- Concerns Noted During Private Equity Adviser Exams
- June 6, 2014 | Authors: Peter D. Fetzer; Terry D. Nelson
- Law Firms: Foley & Lardner LLP - Milwaukee Office ; Foley & Lardner LLP - Madison Office
Routine examinations by the SEC at advisory firms who manage the assets of private equity funds have uncovered some serious concerns about the way such advisers calculate fees and allocate expenses. According to Andrew J. Bowden, the director of the SEC’s Office of Compliance Inspections and Examinations (“OCIE”), recently reported on the results of examinations conducted to date by the OCIE of nearly 150 newly SEC registered private equity advisers.
According to Director Bowden, the private equity adviser model presents certain types of violations not usually associated with advisers who do not manage private equity funds. One example noted by the Director is that the limited partnership agreement for a private equity limited partnership oftentimes lacks specificity as to what expenses the fund will be responsible for versus the fund manager. Consequently, the staff of the OCIE oftentimes finds that the adviser is billing the fund for expenses that are typically the responsibility of the adviser. In addition, the private placement memorandum for the fund may not clearly itemize for prospective investors the expenses to be covered by the fund versus the adviser and also sometimes lacks a clear methodology of how assets will be valued by the adviser on behalf of the fund. The methodology for valuing the fund’s assets is important as the adviser’s management fee is generally a percentage of the asset value at the end of each quarter. The adviser may be receiving a higher advisory fee based on an inflated value of assets. The OCIE forewarns that such concerns result in violations of the “anti-fraud” provisions under the Investment Advisers Act of 1940.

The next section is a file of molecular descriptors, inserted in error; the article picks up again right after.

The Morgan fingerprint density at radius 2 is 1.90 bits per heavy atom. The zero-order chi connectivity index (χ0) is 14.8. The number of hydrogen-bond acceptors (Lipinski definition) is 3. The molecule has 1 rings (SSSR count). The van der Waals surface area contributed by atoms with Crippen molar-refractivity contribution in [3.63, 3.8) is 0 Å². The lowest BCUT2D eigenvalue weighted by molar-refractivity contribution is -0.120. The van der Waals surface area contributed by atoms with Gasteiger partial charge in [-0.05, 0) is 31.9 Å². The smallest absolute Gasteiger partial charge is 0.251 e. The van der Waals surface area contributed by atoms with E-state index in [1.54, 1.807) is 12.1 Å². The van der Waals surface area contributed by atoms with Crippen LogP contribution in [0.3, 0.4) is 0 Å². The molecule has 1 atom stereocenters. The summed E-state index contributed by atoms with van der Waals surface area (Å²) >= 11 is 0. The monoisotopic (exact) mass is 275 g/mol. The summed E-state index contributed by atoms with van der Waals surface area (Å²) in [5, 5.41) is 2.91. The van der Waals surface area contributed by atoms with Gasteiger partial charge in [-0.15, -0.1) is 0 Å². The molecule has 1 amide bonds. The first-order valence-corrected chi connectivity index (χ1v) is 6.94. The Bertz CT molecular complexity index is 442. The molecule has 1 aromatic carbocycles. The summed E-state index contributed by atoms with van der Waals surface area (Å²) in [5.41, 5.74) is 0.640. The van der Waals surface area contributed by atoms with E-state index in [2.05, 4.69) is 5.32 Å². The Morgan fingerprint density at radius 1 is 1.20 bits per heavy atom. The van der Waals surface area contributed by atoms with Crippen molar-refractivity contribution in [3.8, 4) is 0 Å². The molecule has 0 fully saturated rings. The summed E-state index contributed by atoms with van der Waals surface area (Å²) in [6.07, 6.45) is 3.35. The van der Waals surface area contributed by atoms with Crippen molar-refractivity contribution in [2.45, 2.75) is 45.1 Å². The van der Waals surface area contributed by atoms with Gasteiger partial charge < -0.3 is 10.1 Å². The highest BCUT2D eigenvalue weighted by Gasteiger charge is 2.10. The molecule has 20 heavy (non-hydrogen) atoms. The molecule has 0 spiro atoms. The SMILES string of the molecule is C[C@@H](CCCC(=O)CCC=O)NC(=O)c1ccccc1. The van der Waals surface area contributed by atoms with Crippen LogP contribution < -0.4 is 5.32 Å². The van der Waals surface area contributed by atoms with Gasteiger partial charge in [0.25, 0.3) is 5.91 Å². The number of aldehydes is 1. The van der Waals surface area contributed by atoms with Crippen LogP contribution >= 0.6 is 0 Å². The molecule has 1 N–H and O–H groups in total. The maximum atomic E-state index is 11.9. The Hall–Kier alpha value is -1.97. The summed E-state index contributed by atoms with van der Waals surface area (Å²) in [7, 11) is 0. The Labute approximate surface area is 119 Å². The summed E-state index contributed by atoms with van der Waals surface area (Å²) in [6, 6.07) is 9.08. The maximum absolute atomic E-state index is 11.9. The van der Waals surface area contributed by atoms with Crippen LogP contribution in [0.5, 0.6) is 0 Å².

Another common deficiency found by the staff according to Director Bowden is the expense of covering undisclosed third party fees that are typically charged to the fund and, of course, absorbed by the investors on a pro rata basis.
The examination results of the private equity advisers underlines the industry’s need to do a better job in disclosing accurately and fully to investors the coverage of expenses, calculations of fees, and methodologies for determining asset values. According to Director Bowden, a more robust compliance program is what is needed in the industry.